Among Democrats seeking their party’s nomination, all candidates have proposed raising the highest tax rates to a least 43.6% (Clinton) or 45% (O’Malley). Sanders famously admired Ike’s top tax rates of 91–92% from 1951 to 1963, but later suggested he’d settle for keeping top brackets of 43, 48 and 52% (including capital gains) while raising all the lower rates by 2.2%. Clinton and O’Malley assert or assume that raising only tax rates on the highest incomes would raise vast sums, enough to finance their many proposed new spending plans for various grants and benefits.
Leading Republican candidates, by contrast, would at least roll‐back the highest tax rate to 35% (Rubio), 28% (Bush, Kasich & Christie) or 25% (Trump). Senators Cruz and Paul would go further by replacing both payroll and corporate taxes with a 15–16% value‐added tax (on payrolls and profits) while keeping a 10–15% flat tax on income. Huckabee hopes to replace income and payroll taxes with a ~30% federal tax on all retail sales. Carson and Santorum suggest a flat tax of 14.9% or 20% respectively.
Let’s put aside the VAT and lower corporate tax rates for now, to focus on individual income tax rates.
As the graph shows, the U.S. has had considerable experience with top tax rates as high as 91–92%, as low as 28%, and everything in between.
The individual income tax averaged 7.7% of GDP since 1946.
Revenues from this tax were 7.5% from 1951 to 1963 when the highest tax rate was 91%, then rose to 7.8% from 1964 after all tax rates were cut by 30% (with a top rate of 70%). Revenues rose again to 7.9% of GDP from 1988 to 1990 when the top tax rate was only 28%. We obviously can’t just assume that raising the highest tax rates will raise more revenue, nor that lowering them will necessarily lose revenue.
Revenues from the individual income have never reached 10% of GDP, and exceeded 9% only 5 times in U.S. history – 1944, 1981 and 1998–2000. Revenues came close to 9%, briefly, when the surtax of 1969 raised all tax rates by 10%, not just the highest rates. Revenues can rise as a share of GDP because GDP falls, of course, which is what happened after 1969 and 1981. The unprecedented revenue surge in the tech boom of 1998–2000 has much to do with cutting the capital gains tax from 28% to 20% in 1997 combined with the quintupling of NASDAQ stocks, which also created big stock option payouts for thousands of non‐executives.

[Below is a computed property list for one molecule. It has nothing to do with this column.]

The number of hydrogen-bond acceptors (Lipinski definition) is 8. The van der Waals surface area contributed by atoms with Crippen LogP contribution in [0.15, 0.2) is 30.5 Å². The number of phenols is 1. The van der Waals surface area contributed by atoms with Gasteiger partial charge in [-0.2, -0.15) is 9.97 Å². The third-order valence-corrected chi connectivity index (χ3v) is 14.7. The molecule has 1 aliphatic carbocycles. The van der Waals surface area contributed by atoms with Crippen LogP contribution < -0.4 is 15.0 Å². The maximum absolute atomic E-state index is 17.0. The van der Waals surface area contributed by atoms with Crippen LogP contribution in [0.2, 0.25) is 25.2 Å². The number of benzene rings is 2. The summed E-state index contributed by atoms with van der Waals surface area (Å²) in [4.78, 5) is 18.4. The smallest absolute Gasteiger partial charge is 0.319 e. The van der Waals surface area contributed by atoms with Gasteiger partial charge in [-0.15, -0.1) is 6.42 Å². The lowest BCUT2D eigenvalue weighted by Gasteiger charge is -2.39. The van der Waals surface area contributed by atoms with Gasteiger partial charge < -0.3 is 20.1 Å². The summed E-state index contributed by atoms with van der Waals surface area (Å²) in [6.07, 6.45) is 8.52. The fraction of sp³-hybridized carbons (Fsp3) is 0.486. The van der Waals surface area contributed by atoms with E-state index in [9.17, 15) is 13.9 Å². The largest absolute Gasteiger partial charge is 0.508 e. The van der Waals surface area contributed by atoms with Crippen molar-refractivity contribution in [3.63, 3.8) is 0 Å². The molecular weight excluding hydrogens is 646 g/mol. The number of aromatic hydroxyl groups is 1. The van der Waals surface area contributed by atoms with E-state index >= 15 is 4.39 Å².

Why does all this history matter? Because Republican Tax Reform plans are being judged against last August’s Congressional Budget Office (CBO) “baseline projection” for revenue. Failure to hit those baseline numbers has been described as “losing trillions” over a decade. But baseline revenue projections are not forecasts, as the CBO warns, and they totally unrealistic.
First of all, baseline projections are required to assume that dozens of supposedly temporary tax breaks (like the 30% tax credit for solar and wind investments) magically sunset on schedule and disappear, even though they are routinely “extended” by Congress at the end of each year. This is why the CBO just reduced projected 2016–2020 baseline revenues from 18.4% of GDP to 18.1%. The new revenue estimates for the next few years are already much lower than the August projections being used to score Republican tax reforms. And about $700 billion of the alleged 10‐year revenue loss from tax reform is due to this fanciful convention of assuming no tax breaks are ever extended.
The second problem is that even though individual tax revenues have rarely touched 9% of GDP, CBO baseline projections assume revenues from individual income taxes supposedly rise from 8.1% of GDP in 2014 to 9% in 2017, 9.2% in 2020, 9.6% in 2026 and so on – reaching 13.3% of GDP by 2090 – according to a Tax Policy Center study. The main reason is that the CBO assumes real household incomes grow faster than the assumed 2.4% inflation and the combination pushes more and more families into higher and higher tax brackets each year. Because these are totally static estimates, the ever‐increasing average individual tax burden is assumed to have no effect at all on economic growth or tax avoidance.
In short, much of the alleged “revenue loss” from Republican proposals to eliminate tax rates higher than 28% is because such reforms rule out the “real bracket creep” that makes the fanciful CBO baseline revenue projections rise year after year, forever.